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What is a Parlay Bet?

A parlay bet merges multiple individual wagers into a single, larger bet on a single ticket. Success depends on multiple outcomes going your way, offering higher payouts if you win. Each game/event in a parlay is a “leg,” and the entire parlay wins only if all legs are correct. While challenging, parlay bets offer attractive payouts that can be life-changing for some casual bettors, akin to a lottery ticket.

In sports betting, a parlay combines two or more bets into individual wager, also known as “accumulators” or “multis.” Winning parlay, every smaller bet must be correct; losing one means losing the entire parlay. Sportsbooks offer larger parlay payouts for more games in a parlay, making it riskier but with bigger payouts.

How does a Parlay Work?

Parlays link separate bets for a single higher-payout wager. All involved legs must win for the bet to pay. More legs mean better odds, but also greater difficulty. For instance, a three-team NFL parlay needs each team to meet specific conditions.

If any fails, the parlay is lost. In sports betting, it combines multiple wagers into one wager; if any bet loses, the whole parlay is lost, but if all bets win, the payout is larger.

Types and Example of Parlay Bet

  • Teasers: Teasers are a type of parlay bet that allows you to adjust spreads or totals for a better shot at winning. While they enhance your chances, the odds are reduced due to increased likelihood of success. For instance, you could modify point spreads in football games to improve winning odds.
  • Round Robins: Round-robin parlays let you place various bets across several games, creating various combinations of parlays involving a set group of matches. Each parlay requires its wager, offering flexibility in constructing bets.
  • Same-Game Parlay: Also known as single-game parlays, these bets use correlated wagers within a single event for higher payouts. If one outcome affects another's likelihood, such as spread and total in a football game, you can strategize for better predictions.

These parlay types offer diverse ways to enhance potential winnings and tailor your betting strategy

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Illustration of a Parlay Bet

Consider a scenario where a bettor anticipates the Green Bay Packers (+4) and Baltimore Ravens (-6) will meet their spreads on NFL Sunday. They might place $5 individual bets on each team, with a potential $19 combined win if both succeed.

Alternatively, combining these bets in a parlay could yield around 2.65 times the bet, or roughly $26.50. Possible outcomes include:

Both teams cover: Win ($26.50)

Packers cover, Ravens don't: Loss (-$10)

Ravens cover, Packers don't: Loss (-$10)

Neither team covers: Loss (-$10)

While parlaying amplifies risk, it offers greater rewards compared to separate bets. Parlays can involve more complexity, such as betting on five teams to cover spreads. If all succeed, a $10 bet could yield a $230.35 win (+2335 odds).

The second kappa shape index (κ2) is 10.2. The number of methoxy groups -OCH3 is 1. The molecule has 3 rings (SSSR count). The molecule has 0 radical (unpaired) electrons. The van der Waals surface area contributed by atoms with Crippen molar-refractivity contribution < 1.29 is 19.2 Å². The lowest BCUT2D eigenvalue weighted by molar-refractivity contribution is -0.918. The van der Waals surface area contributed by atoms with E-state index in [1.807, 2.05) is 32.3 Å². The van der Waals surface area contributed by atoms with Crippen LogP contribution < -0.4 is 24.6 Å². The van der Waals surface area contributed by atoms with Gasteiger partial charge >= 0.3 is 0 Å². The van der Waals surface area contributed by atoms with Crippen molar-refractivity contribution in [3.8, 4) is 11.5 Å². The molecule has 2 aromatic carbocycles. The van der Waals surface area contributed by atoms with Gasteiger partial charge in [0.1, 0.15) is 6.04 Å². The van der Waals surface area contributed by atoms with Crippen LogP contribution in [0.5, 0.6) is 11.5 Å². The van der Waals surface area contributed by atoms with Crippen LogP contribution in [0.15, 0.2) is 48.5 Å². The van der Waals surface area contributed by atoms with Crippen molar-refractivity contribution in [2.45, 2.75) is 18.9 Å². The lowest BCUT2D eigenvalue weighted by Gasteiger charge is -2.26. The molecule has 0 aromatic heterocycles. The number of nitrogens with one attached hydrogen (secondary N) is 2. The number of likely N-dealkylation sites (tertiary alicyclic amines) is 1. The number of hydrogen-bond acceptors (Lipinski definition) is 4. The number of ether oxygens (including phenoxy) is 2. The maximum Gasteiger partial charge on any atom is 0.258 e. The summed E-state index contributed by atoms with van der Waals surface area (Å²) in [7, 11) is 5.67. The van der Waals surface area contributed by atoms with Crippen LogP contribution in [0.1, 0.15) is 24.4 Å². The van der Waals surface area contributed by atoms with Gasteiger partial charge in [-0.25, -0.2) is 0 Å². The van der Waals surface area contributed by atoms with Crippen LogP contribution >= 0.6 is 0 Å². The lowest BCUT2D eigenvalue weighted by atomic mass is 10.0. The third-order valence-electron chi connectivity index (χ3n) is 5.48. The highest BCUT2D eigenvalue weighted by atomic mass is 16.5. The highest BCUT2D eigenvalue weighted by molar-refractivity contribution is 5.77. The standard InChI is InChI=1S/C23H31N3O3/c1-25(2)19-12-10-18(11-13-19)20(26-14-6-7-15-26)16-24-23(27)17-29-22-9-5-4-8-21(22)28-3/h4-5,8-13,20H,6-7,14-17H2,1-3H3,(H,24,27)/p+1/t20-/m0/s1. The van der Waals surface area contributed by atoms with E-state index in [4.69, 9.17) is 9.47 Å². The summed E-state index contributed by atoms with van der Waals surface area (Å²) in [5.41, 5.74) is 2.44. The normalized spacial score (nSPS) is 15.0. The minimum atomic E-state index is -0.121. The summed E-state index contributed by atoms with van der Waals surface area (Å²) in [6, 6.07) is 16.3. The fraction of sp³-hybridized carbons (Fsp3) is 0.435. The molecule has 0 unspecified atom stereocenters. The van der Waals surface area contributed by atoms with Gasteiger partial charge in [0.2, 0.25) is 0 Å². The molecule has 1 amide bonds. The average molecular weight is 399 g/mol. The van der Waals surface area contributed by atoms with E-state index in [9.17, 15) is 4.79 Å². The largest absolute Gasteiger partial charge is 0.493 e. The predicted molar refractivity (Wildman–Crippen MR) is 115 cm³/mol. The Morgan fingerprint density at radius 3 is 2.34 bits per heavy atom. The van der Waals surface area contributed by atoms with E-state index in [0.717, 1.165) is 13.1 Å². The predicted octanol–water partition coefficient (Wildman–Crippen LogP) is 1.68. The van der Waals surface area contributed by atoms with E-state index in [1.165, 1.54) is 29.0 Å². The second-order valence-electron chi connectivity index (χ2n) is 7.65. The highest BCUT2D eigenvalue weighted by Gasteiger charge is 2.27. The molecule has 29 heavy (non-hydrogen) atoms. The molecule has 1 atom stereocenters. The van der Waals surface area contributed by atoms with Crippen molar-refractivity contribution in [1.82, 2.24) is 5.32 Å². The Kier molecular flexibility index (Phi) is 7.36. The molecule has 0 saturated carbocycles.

Parlay Odds

Parlay odds are computed by dividing the total return (win + wager) by the wager, yielding decimal multipliers for each parlay bet. Multiply these multipliers together for the final parlay odds.

For instance, consider a three-team moneyline parlay with bets at -120, -130, and +115.

With a $100 wager, the individual bet multipliers are 1.83, 1.77, and 2.15. Multiplying these gives 6.96, resulting in a total return of $696 ($100 x 6.96) and a $596 win.

Pros and Cons of Parlay Bets

Pros

  • Enhanced Payouts: Parlay bets offer valuable odds due to their challenging nature. Adding teams elevates the odds significantly, promising potentially substantial winnings if the parlay succeeds.
  • Excitement: Parlay betting brings an exhilarating dimension to wagering, especially when the final leg unfolds after a day of action.

Cons

  • Tough to Win: Parlay betting's major downside lies in its difficulty. Triumphs are infrequent, often limited to two or three-leg parlays. Achieving massive 10-team wins is notably improbable.
  • Unfavorable Stats: Numerous statistics highlight why parlays are generally unfavorable bets. In Las Vegas in 2021, a single NFL bet had over 10 times the likelihood of winning compared to a multi-team parlay.
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How to Calculate a Parlay Payout

To calculate parlay payouts

  1. Convert American odds to decimals
  2. Multiply decimal odds
  3. Multiply by bet amount
  4. Subtract stake for parlay odds

For instance, with three -110 point spreads (1.91 decimal): 1.91 x 1.91 x 1.91 = 6.97

Then, multiply by $10: 6.97 x 10 = 69.7

Subtract $10: 69.7 – 10 = 59.7

This parlay pays $59.70 for $10 bet (+597 in US odds), near 6-1. A simple rule: -110 double ≈ 2.6-to-1, triple ≈ 6-to-1. Odds roughly double for each -110 added.

What Happens to my Parlay Bet when Game gets Cancelled

In parlaying bets in sports, a common question arises about canceled or postponed games. Fortunately, the answer is straightforward and fair to players. If a game in your parlay is called off or ends in a tie, your parlay is not lost; it's considered a push.

The canceled leg is removed, adjusting payouts accordingly. For instance, a three-game parlay might become a two-game parlay. Different sportsbooks have rules to handle such situations.

To sum up, what is a parlay, parlay betting offer the potential for higher payouts by combining several wagers into a single bet. While they come with increased risk due to the need for all included bets to be correct, successful parlays can yield significant rewards.

Bettors should approach parlay betting with a clear understanding of the odds, the added excitement they bring like any other sports betting, and the importance of responsible gambling practices to avoid gambling problem.